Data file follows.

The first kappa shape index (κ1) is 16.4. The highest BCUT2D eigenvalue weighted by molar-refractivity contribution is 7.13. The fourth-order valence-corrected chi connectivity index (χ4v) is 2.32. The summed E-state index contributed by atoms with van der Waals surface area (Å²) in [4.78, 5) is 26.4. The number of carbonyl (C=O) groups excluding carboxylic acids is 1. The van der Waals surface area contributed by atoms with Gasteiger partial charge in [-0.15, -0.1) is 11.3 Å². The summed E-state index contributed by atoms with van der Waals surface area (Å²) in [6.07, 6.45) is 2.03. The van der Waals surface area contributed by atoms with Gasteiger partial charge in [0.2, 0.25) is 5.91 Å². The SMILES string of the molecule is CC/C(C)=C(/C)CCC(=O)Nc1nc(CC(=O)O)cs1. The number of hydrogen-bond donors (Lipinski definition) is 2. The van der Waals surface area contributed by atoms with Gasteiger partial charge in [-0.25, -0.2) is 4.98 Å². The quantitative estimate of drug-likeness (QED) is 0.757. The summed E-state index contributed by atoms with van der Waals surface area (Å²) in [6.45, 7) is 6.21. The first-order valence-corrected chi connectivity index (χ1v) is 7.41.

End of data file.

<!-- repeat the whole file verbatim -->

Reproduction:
The first kappa shape index (κ1) is 16.4. The highest BCUT2D eigenvalue weighted by molar-refractivity contribution is 7.13. The fourth-order valence-corrected chi connectivity index (χ4v) is 2.32. The summed E-state index contributed by atoms with van der Waals surface area (Å²) in [4.78, 5) is 26.4. The number of carbonyl (C=O) groups excluding carboxylic acids is 1. The van der Waals surface area contributed by atoms with Gasteiger partial charge in [-0.15, -0.1) is 11.3 Å². The summed E-state index contributed by atoms with van der Waals surface area (Å²) in [6.07, 6.45) is 2.03. The van der Waals surface area contributed by atoms with Gasteiger partial charge in [0.2, 0.25) is 5.91 Å². The SMILES string of the molecule is CC/C(C)=C(/C)CCC(=O)Nc1nc(CC(=O)O)cs1. The number of hydrogen-bond donors (Lipinski definition) is 2. The van der Waals surface area contributed by atoms with Gasteiger partial charge in [-0.25, -0.2) is 4.98 Å². The quantitative estimate of drug-likeness (QED) is 0.757. The summed E-state index contributed by atoms with van der Waals surface area (Å²) in [6.45, 7) is 6.21. The first-order valence-corrected chi connectivity index (χ1v) is 7.41.